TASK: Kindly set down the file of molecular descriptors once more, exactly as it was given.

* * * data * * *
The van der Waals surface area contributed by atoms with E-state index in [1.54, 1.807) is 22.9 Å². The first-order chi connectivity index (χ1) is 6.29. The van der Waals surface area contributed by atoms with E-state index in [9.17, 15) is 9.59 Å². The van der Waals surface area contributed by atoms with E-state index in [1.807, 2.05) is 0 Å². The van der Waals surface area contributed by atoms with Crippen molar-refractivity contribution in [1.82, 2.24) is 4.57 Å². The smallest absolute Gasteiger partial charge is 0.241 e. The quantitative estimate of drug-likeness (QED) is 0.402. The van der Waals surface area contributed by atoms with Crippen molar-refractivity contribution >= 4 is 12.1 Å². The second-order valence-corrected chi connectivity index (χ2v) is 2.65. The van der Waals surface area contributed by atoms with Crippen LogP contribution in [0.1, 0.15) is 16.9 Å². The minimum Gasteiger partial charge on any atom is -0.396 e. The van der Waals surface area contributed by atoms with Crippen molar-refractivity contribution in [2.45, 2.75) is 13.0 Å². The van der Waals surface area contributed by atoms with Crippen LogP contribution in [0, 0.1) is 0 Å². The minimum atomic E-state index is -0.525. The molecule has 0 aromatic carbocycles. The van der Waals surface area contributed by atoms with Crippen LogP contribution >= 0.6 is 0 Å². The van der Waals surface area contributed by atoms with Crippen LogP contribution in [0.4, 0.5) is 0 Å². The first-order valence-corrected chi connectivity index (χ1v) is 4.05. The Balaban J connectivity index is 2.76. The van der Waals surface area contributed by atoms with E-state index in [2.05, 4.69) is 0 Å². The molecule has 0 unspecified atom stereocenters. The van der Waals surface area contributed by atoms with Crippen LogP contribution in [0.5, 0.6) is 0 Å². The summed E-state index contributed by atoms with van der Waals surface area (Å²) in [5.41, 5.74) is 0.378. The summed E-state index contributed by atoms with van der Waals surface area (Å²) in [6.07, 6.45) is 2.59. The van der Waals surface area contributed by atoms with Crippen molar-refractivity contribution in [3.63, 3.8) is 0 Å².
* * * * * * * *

The van der Waals surface area contributed by atoms with E-state index in [1.54, 1.807) is 22.9 Å². The first-order chi connectivity index (χ1) is 6.29. The van der Waals surface area contributed by atoms with E-state index in [9.17, 15) is 9.59 Å². The van der Waals surface area contributed by atoms with E-state index in [1.807, 2.05) is 0 Å². The van der Waals surface area contributed by atoms with Crippen molar-refractivity contribution in [1.82, 2.24) is 4.57 Å². The smallest absolute Gasteiger partial charge is 0.241 e. The quantitative estimate of drug-likeness (QED) is 0.402. The van der Waals surface area contributed by atoms with Crippen molar-refractivity contribution >= 4 is 12.1 Å². The second-order valence-corrected chi connectivity index (χ2v) is 2.65. The van der Waals surface area contributed by atoms with Crippen LogP contribution in [0.1, 0.15) is 16.9 Å². The minimum Gasteiger partial charge on any atom is -0.396 e. The van der Waals surface area contributed by atoms with Crippen molar-refractivity contribution in [2.45, 2.75) is 13.0 Å². The van der Waals surface area contributed by atoms with Crippen LogP contribution in [0, 0.1) is 0 Å². The minimum atomic E-state index is -0.525. The molecule has 0 aromatic carbocycles. The van der Waals surface area contributed by atoms with Crippen LogP contribution >= 0.6 is 0 Å². The van der Waals surface area contributed by atoms with Crippen LogP contribution in [0.4, 0.5) is 0 Å². The first-order valence-corrected chi connectivity index (χ1v) is 4.05. The Balaban J connectivity index is 2.76. The van der Waals surface area contributed by atoms with E-state index in [2.05, 4.69) is 0 Å². The molecule has 0 unspecified atom stereocenters. The van der Waals surface area contributed by atoms with Crippen LogP contribution in [0.5, 0.6) is 0 Å². The summed E-state index contributed by atoms with van der Waals surface area (Å²) in [5.41, 5.74) is 0.378. The summed E-state index contributed by atoms with van der Waals surface area (Å²) in [6.07, 6.45) is 2.59. The van der Waals surface area contributed by atoms with Crippen molar-refractivity contribution in [3.63, 3.8) is 0 Å².